Cassandra Williams is twelve, and her little brother Wayne is seven. One day, when they're alone together, an accident happens and Wayne is lost forever. Or so it seems. Though his body is never recovered, their mother, unable to give up hope, launches an organization dedicated to missing children. From the author of The Old Drift.
... batters against the fixities of language like a moth at a windowpane ... Serpell writes in rhizomes—extended subterranean stems that send up shoots at unpredictable intervals ... The novel’s engine is epistemic as well as emotional, Serpell being one of those novelists who have metabolized the quirks and the canniness of literary theory ... though the novel’s story lines turn and twist, the precision of Serpell’s language remains under exquisite control ... a novel that embraces fretting and fondling alike ... Serpell reminds us on every page that nothing is less reliable than language—that every story is necessarily a betrayal...The result is a novel that reclaims and refashions the genre of the elegy, charging it with as much eros as pathos. Furrows are the tracks we make and the tracks we cover up, and the shifting ground of Serpell’s novel denies every certainty save that the furrows are where we all live.
... a success on the terms it set out for itself. But it is a further testament to Serpell’s abilities and alacrity as an artist that, this time, I was completely in the thrall of the thing she made. The bombast of The Old Drift has been replaced with intimacy, intense emotionality and specificity, but the ambition, the acuity of the intelligence, remains ... The solidity of these grounding facts is key to the book’s success. Serpell’s dexterity not only inside of sentences but inside the world, delivering just enough immutable truth to guide the reader along the wobbly tightrope, gives her that much more freedom to move balletically through different registers of feeling, space and time ... Serpell’s engagement with grief grows in its layering as Wayne slips trickily into the first person previously occupied by Cassandra ... As the voice shifts, the reader has to continually recalibrate her expectations, continually reinvest in and reconsider all these different Waynes, these different types of loss...This can be destabilizing and uncomfortable, but then so can grief; so can trying to situate all your conflicting histories and experiences into a single self. It is also stunningly intimate, always crystalline at the level of the individual sentences, which remain brisk, clipped, all image and solid, immediately inhabitable metaphor ... Serpell is clear when she needs to be, opaque only when it matches how Cassandra or Wayne feels ... seems to stand on the shoulders of Virginia Woolf and Toni Morrison. Above all, Serpell is working with a confidence in and commitment to her project and to the story form. She understands what it is to always have hold of the reader. She does not pander or explain. Instead, the genius is in the book’s bones, its DNA. There is a sort of palimpsest of thinking, reading: The ideas have been churning in the writer for years, but the agony of that work is nowhere to be found. Instead, Serpell gives exactly what she tells us at the outset, a stunningly acute depiction of how the endless layers of both grief and absence, the impossibly slippery act of trying to be a person, feel.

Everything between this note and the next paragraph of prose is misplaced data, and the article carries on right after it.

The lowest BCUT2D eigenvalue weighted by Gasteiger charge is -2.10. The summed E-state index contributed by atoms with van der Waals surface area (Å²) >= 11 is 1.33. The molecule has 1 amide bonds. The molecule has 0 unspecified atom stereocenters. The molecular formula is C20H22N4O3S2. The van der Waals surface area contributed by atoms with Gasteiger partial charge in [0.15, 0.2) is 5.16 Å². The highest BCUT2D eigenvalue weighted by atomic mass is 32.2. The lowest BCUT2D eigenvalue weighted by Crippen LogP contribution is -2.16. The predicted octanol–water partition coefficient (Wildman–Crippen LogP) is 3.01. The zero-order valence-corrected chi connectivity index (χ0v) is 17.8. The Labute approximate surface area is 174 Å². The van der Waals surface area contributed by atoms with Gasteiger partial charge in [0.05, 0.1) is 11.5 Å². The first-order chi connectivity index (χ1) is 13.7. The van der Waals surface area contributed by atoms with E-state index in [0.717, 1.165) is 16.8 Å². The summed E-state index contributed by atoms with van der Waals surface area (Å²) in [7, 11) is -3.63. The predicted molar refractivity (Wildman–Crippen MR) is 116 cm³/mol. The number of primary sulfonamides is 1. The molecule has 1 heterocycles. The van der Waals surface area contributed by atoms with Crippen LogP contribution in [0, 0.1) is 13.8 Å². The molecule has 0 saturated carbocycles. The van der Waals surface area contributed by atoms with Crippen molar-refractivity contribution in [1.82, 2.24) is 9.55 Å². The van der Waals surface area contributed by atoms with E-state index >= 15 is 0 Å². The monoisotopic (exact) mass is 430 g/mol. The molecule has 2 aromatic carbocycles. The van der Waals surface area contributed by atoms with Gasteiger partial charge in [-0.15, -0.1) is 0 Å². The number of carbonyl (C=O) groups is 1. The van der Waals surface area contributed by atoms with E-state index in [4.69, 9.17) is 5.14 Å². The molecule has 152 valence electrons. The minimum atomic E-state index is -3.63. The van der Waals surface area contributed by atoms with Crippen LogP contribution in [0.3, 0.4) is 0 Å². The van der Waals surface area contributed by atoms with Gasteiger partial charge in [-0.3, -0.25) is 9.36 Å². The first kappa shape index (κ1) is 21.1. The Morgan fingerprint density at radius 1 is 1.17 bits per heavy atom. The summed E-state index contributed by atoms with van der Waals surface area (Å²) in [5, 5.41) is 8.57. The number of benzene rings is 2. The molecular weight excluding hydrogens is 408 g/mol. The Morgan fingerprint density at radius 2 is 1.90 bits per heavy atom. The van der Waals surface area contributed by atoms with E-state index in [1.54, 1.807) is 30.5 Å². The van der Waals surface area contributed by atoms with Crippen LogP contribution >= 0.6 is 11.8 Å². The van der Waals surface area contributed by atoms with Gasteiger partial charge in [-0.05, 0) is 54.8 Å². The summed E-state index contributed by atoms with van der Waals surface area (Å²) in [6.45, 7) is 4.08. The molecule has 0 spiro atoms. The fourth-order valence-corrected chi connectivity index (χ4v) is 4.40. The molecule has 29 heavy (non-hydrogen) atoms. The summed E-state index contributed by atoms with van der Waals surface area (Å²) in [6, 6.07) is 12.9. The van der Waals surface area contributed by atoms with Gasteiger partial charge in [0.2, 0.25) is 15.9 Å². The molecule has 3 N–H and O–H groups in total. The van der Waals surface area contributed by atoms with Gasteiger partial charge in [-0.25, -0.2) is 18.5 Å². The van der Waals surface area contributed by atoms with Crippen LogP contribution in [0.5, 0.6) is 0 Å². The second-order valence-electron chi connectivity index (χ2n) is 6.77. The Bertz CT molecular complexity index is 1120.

Serpell’s premise is a magnificent snare; you’ll be hard-pressed to find a better opening chapter this year ... far more intimate, a novel of skin pressed to skin ... a modern parable, or sociopolitical trauma made flesh. Told once, the story of Wayne’s accident is a tragedy; but told again and again and again it becomes a kind of elegy, a lament for broken Black bodies, and recurrent horrors ... In the second half of The Furrows (which is less riveting than the first, but tantalisingly cryptic), Wayne’s absence becomes a kind of shapeshifting presence ... shows how lucrative white guilt and trauma can be. And how easily it can slide into something darker ... Serpell is a terrific destabiliser, even at the level of the sentence ... There are no tidy moral lessons at the end of her dissonant and time-contorting fable – no bones to bury, no truth to pin, no mysteries solved – only the inescapable rhythms of loss.